PEABODY — Phillip Pizzo spoke in a rapid monotone about why he should be released on parole after 35 years in prison.
"I only imagine their pain and fear," Pizzo, 70, told the Parole Board Thursday about the seven women he admitted kidnapping from area shopping malls in the early 1980s, then raping and tormenting them at his home. "I can only imagine their pain and try to put myself in their shoes."
He rattled off a list of programs he's completed and spoke of his support on the outside: a brother in Winchester, where he grew up; another in Brighton; a cousin and her husband; and a psychologist who treated him at Bridgewater and who is now in private practice.
"You really do come off as mechanical and a little bit rehearsed," suggested Parole Board member Gloriann Moroney. "These were horrific, horrific crimes."
But by the end of the nearly two-hour hearing, Pizzo was animated, admitting he was frustrated and angry that board members were pressing him about a series of other unsolved rapes from that era. Those rapes he denies committing, even as he has previously acknowledged that he had other victims besides the seven for which he was charged.
"I don't like to sound defensive," said Pizzo, "but these are offenses I did not commit."
"It's all speculation," he said. "I admitted the crimes I committed."
Pizzo is serving 11 concurrent life terms for the early 1980s series of kidnappings, sexual assaults and robberies, crimes for which he was dubbed "The Mall Rapist."
Thursday's hearing, conducted via teleconference, was Pizzo's third try for release.
Pizzo was in his 30s and living in Westford at the time of the rapes, between the summer of 1983 and January 1984, when he was identified and arrested.
The crimes left women throughout the area in fear of going shopping alone.
Two of Pizzo's victims were kidnapped from the parking lot of what was then called Northshore Shopping Center. One was a college student doing some Christmas shopping. The other woman was leaving her job at the Jordan Marsh bakery.
Pizzo also grabbed victims from the Southshore Plaza, the Woburn and Natick malls and Meadow Glen Mall in Medford.
As he has during prior hearings, Pizzo blamed low self-esteem, a recent breakup, and an "overbearing mother."
But board members pointed out statements he's made saying he only dated women who initiated contact, and that he wasn't happy in the relationships. If that was the case, why was he so angry about the breakup?
And he was asked to square comments he'd made about men being the rulers of the house and women being submissive when he was growing up, with his complaints about his "overbearing" mother and aunt.
One of his victims told the board she thinks every day of what happened to her almost 30 years ago.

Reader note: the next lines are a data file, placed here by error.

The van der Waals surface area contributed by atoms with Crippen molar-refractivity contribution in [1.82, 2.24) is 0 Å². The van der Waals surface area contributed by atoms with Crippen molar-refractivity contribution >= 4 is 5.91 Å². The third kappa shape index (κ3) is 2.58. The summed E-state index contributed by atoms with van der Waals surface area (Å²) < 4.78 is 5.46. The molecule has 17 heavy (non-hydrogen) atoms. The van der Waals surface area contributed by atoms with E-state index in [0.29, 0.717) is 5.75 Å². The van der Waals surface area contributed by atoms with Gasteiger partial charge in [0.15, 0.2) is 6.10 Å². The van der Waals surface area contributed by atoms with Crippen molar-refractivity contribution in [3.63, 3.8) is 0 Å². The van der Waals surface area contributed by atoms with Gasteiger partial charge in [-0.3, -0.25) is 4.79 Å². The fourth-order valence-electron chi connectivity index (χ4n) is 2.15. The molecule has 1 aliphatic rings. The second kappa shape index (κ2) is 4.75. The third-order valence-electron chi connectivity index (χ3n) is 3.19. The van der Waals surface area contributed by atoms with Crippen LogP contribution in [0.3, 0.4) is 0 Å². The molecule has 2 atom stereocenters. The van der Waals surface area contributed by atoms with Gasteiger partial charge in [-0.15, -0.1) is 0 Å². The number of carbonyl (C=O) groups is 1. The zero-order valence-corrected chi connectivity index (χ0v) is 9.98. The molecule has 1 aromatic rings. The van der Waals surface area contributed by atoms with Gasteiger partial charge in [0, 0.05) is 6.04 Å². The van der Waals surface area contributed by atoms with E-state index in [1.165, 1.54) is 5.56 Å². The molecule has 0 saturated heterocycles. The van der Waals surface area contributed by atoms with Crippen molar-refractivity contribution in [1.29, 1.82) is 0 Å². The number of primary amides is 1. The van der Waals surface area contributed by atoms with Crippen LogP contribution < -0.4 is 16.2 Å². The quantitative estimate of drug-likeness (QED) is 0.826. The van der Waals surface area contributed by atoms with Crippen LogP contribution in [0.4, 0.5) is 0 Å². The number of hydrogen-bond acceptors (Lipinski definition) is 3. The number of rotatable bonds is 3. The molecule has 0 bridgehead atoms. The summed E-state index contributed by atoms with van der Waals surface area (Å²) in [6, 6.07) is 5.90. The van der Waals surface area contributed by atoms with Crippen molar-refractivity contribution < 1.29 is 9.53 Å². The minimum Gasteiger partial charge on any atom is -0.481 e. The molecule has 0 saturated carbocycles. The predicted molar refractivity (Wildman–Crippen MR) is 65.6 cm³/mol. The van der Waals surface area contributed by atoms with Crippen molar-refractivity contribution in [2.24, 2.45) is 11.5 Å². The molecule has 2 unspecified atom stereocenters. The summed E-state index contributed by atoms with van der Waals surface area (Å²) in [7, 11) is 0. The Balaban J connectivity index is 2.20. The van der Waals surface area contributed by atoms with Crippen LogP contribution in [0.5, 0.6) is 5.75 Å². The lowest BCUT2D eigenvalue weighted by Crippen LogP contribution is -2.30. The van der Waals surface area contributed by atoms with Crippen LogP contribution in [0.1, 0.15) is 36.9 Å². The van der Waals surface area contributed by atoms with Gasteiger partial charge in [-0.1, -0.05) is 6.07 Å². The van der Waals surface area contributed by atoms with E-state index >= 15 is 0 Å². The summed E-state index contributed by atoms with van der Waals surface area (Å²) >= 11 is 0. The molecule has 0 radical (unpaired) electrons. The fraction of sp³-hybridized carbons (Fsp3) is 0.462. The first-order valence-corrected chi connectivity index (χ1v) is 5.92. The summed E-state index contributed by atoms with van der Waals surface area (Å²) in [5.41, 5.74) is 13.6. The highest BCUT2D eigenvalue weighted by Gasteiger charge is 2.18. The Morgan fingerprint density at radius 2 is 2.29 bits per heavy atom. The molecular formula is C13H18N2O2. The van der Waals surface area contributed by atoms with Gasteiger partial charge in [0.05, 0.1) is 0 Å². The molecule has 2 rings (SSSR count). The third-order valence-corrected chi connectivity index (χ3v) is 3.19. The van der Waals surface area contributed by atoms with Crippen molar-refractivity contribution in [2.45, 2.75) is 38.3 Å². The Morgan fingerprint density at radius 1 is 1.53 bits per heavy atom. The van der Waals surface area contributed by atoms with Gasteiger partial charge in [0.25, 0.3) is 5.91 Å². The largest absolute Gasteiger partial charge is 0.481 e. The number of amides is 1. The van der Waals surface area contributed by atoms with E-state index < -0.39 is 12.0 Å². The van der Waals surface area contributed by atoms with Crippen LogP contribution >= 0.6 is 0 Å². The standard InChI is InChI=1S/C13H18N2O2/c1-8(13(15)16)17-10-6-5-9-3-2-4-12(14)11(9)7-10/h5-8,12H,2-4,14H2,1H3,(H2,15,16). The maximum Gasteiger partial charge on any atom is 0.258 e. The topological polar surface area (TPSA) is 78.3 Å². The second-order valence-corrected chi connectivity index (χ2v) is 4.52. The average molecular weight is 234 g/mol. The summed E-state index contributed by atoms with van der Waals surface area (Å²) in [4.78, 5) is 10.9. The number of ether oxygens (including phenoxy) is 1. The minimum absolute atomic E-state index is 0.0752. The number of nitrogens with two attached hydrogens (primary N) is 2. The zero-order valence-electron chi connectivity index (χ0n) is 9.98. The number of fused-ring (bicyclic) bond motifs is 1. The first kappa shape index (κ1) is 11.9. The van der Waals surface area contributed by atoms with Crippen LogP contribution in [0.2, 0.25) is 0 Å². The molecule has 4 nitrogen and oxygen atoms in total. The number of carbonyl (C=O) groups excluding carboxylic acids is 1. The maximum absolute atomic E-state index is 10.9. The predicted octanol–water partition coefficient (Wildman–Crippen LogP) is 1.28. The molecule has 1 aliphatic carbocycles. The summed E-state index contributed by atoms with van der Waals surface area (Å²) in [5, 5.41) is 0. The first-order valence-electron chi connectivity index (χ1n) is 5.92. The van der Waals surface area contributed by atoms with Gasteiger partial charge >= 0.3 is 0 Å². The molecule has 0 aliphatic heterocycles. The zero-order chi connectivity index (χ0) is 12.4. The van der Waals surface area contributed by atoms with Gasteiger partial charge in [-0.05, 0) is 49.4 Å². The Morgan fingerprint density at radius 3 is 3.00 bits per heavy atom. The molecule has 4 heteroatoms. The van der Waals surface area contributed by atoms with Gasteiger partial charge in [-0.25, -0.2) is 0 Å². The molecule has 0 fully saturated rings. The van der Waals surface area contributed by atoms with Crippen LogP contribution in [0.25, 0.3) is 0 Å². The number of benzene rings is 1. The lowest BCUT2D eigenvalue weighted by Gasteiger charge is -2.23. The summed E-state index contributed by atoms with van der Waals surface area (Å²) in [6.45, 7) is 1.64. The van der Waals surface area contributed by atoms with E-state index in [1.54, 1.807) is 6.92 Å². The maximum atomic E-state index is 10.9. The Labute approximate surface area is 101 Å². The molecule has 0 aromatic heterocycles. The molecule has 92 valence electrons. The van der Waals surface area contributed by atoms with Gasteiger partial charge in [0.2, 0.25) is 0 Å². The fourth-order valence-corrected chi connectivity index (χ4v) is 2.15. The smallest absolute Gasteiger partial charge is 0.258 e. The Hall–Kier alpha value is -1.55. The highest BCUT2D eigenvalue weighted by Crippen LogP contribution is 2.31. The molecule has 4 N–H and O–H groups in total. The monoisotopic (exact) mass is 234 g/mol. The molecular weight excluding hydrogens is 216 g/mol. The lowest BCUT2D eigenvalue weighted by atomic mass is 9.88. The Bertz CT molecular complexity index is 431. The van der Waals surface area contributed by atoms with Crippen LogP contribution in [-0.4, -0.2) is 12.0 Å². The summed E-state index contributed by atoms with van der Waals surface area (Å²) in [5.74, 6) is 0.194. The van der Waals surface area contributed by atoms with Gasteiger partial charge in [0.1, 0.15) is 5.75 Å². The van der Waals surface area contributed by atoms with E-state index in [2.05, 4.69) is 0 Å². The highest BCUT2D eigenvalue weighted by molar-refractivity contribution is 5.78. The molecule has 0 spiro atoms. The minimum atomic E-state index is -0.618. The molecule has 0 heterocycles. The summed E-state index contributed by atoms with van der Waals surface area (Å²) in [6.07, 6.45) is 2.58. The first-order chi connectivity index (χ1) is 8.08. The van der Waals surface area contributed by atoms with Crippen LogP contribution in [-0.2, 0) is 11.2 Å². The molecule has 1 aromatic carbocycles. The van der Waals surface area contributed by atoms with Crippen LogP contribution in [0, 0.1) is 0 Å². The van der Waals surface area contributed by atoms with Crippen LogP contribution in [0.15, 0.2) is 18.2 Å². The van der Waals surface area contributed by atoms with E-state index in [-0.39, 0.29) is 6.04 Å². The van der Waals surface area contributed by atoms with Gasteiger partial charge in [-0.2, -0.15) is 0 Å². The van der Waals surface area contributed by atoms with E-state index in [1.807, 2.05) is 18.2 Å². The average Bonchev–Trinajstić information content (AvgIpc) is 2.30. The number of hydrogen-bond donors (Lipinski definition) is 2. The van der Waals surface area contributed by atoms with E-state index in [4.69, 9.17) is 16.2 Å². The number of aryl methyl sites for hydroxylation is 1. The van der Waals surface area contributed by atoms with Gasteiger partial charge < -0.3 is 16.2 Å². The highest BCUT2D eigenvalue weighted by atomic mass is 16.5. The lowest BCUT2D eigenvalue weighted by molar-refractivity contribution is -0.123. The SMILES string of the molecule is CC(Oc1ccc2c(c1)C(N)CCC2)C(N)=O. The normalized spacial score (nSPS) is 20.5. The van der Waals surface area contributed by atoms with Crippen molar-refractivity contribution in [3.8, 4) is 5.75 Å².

"I don't think Mr. Pizzo should get released," she said. "The reason why is I've been watching (the hearing) and I don't believe, I think he may believe he's rehabilitated, but I don't think he's grasped what he's done to his victims and I'm not sure he ever can."
The woman said she still has to take medication and deals with fear and worry. "I worry obsessively over my kids," she said. "He took away a lot."
The six hours she was held captive, raped, tortured, and thrown into a pool when she couldn't swim, haunt her.
"I would be worried," she said. "I would be fearful."
Two veteran prosecutors, Adrienne Lynch from Middlesex County and Elin Graydon from Essex County, also spoke against Pizzo's release.
When Pizzo went to prison in the 1980s, there was no sex offender registry.
"I don't know that Mr. Pizzo has a real appreciation for what it will be like when he is on the outside," Lynch said. "He will have to register as a sex offender." People will know what he did. "His feelings of low self-esteem and anger would be aroused by that kind of reception after so many years," she suggested.
"He can speak what he thinks people want to hear, but it's hard to pick up any genuine remorse or sincerity," she added.
Graydon, who attended Pizzo's two prior parole hearings, expressed skepticism about Pizzo's "newfound realization" that alcohol is an issue. She said nothing in his records confirms his claims of weekly Alcoholics Anonymous meetings. Beyond that, Pizzo repeatedly told the board he would never drink again.
"His statements over and over again today that he'd never drink again are highly unrealistic and suggest he's not understood the lessons of AA and that it is 'a day at a time,' and you cannot predict long term what you will do," said Graydon. "I think it's a very significant danger sign."
Courts reporter Julie Manganis can be reached at 978-338-2521, by email at email@example.com or on Twitter at @SNJulieManganis.